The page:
- Project plans
- Project activities
- Legislation and standards
- Industry context
- Specialist wikis
Last edited 17 Dec 2020
Procurement is the complete process of acquiring the right goods and services under specific conditions to satisfy a requirement. In the context of designing and constructing buildings, a procurement plan is the result of a process that involves deciding what to buy, when to buy it, how, and from whom.
On a typical building project, the items that need to be procured is very long and detailed. Not properly managing this list could mean higher costs and a longer project duration. It is the responsibility of the procurement manager to manage all procurement activities that fall under the project.
A procurement plan can include:
- Project requirements, the project team, timelines, etc;
- Items to be procured, their justification, requirements and the contracts and procurement routes that may be adopted;
- How costs will be determined;
- Selection criteria;
- The standard procurement documentation to be used – particularly important for large projects;
- A procurement schedule, with timelines for the steps leading to contract award and fulfilment;
- Contract deliverables and deadlines;
- Specific actions needed to start and complete purchases;
- List of procurement risks, their management and mitigation;
- Long lead time items;
- Assessments of staffing requirements;
- Purchases made;
- Comparison of how the actual procurement process compares with the procurement plan, and
- Strategies to ensure bids are fair and deliver best value for the client.
A typical procurement plan will list the items required and alongside each item will be the justification (i.e the reason it is needed e.g ‘required to attach trim to fascia’ etc) and the date it is needed by. In addition to the list of items, the procurement plan may also mention those individuals who are authorised to approve purchases on behalf of the project team.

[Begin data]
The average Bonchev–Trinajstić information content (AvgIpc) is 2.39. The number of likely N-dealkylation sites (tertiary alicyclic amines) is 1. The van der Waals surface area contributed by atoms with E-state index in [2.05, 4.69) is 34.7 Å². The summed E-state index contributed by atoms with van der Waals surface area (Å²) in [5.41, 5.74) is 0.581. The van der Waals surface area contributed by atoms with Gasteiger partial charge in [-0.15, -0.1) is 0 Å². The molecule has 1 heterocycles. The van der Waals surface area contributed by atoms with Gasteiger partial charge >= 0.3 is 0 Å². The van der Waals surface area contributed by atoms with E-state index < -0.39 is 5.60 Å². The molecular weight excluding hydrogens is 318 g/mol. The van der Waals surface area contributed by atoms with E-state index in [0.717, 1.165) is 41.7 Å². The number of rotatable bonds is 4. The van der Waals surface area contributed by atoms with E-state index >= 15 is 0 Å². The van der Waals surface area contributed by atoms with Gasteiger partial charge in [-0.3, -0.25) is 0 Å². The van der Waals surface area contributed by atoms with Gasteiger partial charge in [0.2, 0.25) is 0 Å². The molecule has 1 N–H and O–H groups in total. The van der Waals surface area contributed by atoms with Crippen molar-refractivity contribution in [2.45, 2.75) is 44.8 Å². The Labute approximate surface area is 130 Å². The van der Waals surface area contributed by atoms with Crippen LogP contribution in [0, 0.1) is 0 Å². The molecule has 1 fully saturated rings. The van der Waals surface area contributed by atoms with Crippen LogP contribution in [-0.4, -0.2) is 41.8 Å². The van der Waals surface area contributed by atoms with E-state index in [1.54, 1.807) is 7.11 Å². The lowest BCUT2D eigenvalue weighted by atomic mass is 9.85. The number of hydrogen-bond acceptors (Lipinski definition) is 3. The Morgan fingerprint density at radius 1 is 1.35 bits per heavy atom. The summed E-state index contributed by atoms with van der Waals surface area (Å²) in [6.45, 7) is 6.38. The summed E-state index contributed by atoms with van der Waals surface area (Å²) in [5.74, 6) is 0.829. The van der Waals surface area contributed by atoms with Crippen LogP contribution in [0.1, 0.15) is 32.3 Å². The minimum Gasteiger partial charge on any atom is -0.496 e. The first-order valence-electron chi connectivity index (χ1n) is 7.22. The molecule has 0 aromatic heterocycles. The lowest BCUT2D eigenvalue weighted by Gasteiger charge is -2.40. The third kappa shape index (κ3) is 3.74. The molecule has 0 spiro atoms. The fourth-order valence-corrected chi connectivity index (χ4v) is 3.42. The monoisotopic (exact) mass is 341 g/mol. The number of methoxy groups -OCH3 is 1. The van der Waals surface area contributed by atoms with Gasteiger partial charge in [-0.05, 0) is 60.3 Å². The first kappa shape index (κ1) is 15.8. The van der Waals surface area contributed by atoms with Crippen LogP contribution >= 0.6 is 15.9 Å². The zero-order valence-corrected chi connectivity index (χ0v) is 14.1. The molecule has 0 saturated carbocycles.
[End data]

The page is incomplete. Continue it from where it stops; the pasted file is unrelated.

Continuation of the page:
Procurement planning is important because it:
- Establishes buying requirements, timescales and available sources;
- Enables a procurement strategy to be formulated for each item in the procurement plan;
- Determines how realistic expectations are;
- Gives stakeholders the chance to discuss procurement options;
- Allows the time required to complete the procurement process to be estimated.
- Help deliver best value for the client.
 Related articles on Designing Buildings Wiki
- Construction contract
- Construction manager
- Design and build procurement route
- Design build finance and operate
- Design, build, manage contractor.
- Engineering procurement and construction contract
- Framework contract
- Management contractor
- Managing the procurement process
- OJEU procurement procedures
- Partnering in construction
- Procurement route.
- Public private partnerships PPP
- Public procurement
- Schedule of rates for construction
- Single-stage tender
- Supply contract.
- Tender processes for construction contracts
- Traditional contract for construction
- Two-stage tender
- Typical tender process for construction projects
Featured articles and news
CIOB submits responses to the Government's inquiry.
Proactive wellbeing measures for construction and engineering sectors.
Duty holders are responsible for creating emergency plans.
Saint Michael’s Kirkyard - a Presbyterian Valhalla. Book review.
Facing the impact of the COVID and the internet.
Preparing for the return of employees.
Using rainscreen walls to address energy efficiency.
Integrity of fire product marketing - post-Grenfell - addressed.
Data measurement and carbon reduction efforts.
Actuate UK issues stark warning.
Department for Levelling Up, Housing and Communities replaces MHCLG.